(3) Selection / sample bias. The report did not specify how many sites were detected for each framework in the datasets, but I imagine the amount of Astro sites will be a small fraction of those of older frameworks.
See Fred's response and ensuing discussion with Evan:
Appreciate these callouts! A quick response:
1) This dataset only looks at the root page (homepage) per origin, so I don't think we suffer from wildly diff use-cases here.
3) All frameworks tested have meaningful # of datapoints, Astro came in smallest /w ~450 sites.
Rendering Patterns for Web Apps Explained
In Rendering Patterns for Web Apps (Server-Side, Client-Side, and SSG Explained), Germán Cocca explores different web app rendering patterns. He explains how each pattern works, their advantages and disadvantages, and when to use them. Patterns discussed in the article include:
- Multi-page app (MPA)
- Single-page app (SPA)
- Server-side rendering (SSR)
- Client-side rendering (CSR)
- Static site generation (SSG)
- Incremental static regeneration (ISR)
End to End Type Safety
Robin Wieruch introduces tRPC in Full-Stack TypeScript with tRPC and React. tRPC is a library that enables full-stack TypeScript development with React and Node.js. It allows defining type-safe functions on the server and calling them from the client without writing any boilerplate code.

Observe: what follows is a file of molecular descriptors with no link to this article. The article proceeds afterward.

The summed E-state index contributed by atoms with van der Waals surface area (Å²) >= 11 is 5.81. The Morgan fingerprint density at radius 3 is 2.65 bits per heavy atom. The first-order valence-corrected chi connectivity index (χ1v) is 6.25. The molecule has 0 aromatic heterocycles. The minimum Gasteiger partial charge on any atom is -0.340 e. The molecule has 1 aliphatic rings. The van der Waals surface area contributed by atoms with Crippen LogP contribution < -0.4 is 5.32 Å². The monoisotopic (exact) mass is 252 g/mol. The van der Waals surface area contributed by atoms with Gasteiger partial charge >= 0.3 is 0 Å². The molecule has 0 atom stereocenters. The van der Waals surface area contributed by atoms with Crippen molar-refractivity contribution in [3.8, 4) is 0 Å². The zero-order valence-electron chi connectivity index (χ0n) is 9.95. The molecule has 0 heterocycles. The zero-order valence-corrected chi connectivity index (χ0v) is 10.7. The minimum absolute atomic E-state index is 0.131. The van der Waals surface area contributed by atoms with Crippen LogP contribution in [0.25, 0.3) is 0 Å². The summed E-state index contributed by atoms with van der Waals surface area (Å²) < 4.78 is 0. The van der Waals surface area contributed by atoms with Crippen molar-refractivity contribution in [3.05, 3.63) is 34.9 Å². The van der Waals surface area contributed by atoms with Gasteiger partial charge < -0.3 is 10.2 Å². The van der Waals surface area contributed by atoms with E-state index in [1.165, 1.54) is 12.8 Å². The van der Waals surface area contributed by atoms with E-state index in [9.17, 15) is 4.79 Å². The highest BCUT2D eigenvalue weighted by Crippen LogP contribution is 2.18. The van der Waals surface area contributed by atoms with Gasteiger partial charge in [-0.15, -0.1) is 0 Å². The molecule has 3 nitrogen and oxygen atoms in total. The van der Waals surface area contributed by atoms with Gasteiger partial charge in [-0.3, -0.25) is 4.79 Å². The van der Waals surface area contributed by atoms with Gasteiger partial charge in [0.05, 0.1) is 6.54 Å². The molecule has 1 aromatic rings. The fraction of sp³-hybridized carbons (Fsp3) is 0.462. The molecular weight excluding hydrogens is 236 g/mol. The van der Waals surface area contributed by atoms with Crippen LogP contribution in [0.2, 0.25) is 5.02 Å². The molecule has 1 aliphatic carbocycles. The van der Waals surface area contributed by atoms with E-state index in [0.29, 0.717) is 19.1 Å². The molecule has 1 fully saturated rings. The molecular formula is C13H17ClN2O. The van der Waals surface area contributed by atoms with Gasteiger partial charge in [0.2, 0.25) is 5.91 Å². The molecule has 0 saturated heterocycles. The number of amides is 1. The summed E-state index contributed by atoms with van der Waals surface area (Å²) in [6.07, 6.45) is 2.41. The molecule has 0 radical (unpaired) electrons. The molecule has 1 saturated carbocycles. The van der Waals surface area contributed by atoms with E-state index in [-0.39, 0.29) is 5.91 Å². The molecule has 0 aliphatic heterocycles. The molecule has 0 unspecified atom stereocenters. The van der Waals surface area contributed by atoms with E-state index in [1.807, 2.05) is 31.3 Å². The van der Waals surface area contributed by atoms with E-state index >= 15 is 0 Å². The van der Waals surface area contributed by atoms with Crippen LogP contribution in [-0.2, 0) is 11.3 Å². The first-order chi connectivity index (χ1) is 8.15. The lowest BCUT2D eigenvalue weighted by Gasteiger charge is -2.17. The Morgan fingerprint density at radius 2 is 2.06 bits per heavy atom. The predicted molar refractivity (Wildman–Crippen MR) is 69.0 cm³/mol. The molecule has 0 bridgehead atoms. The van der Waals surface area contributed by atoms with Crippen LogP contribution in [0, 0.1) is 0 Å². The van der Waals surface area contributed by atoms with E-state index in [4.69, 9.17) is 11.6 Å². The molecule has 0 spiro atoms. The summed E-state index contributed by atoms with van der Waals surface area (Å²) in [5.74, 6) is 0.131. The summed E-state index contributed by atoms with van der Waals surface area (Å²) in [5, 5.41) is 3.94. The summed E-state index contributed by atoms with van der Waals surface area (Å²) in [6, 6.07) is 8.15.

Robin shows how to set up a tRPC project with Express, Vite, and React Query and walks through creating and using tRPC procedures, handling errors and authentication, and data fetching. The article also compares tRPC with other alternatives such as GraphQL and REST.
In related news, Zero-effort type safety announces a new feature in SvelteKit that enables "zero-effort" type safety for special methods/variables such as load, page and session. Type definitions are generated based on their usage in Svelte files and don't require any manual configuration or annotation.
Filip Rakowski (CTO/Co-founder of Vue Storefront) covers building the perfect frontend for e-commerce in The Perfect Frontend for Composable Commerce. He details how a composable architecture helps you meet the core requirements an ideal e-commerce frontend should fulfill on design, speed, SEO, and content.
Podcasts of the Week
- JS Party - Celebrating Eleventy 2.0
- PodRocket - Gatsby is joining Netlify with Kyle Mathews
- Jamstack Radio - Reliable Serverless Functions with Tony Holdstock-Brown
- Syntax - Fundamentals × What Makes a Website Slow?
- PodRocket - Fully Typed Web Apps with Kent C. Dodds
One More Thing
Ryan Carniato looks at the latest React architectural trend (server components) in his stream Into the Depths with Server Components and Functions. He speaks at length about the mechanics in an attempt to bring clarity on what they accomplish, what are the alternatives, and why are people excited about them.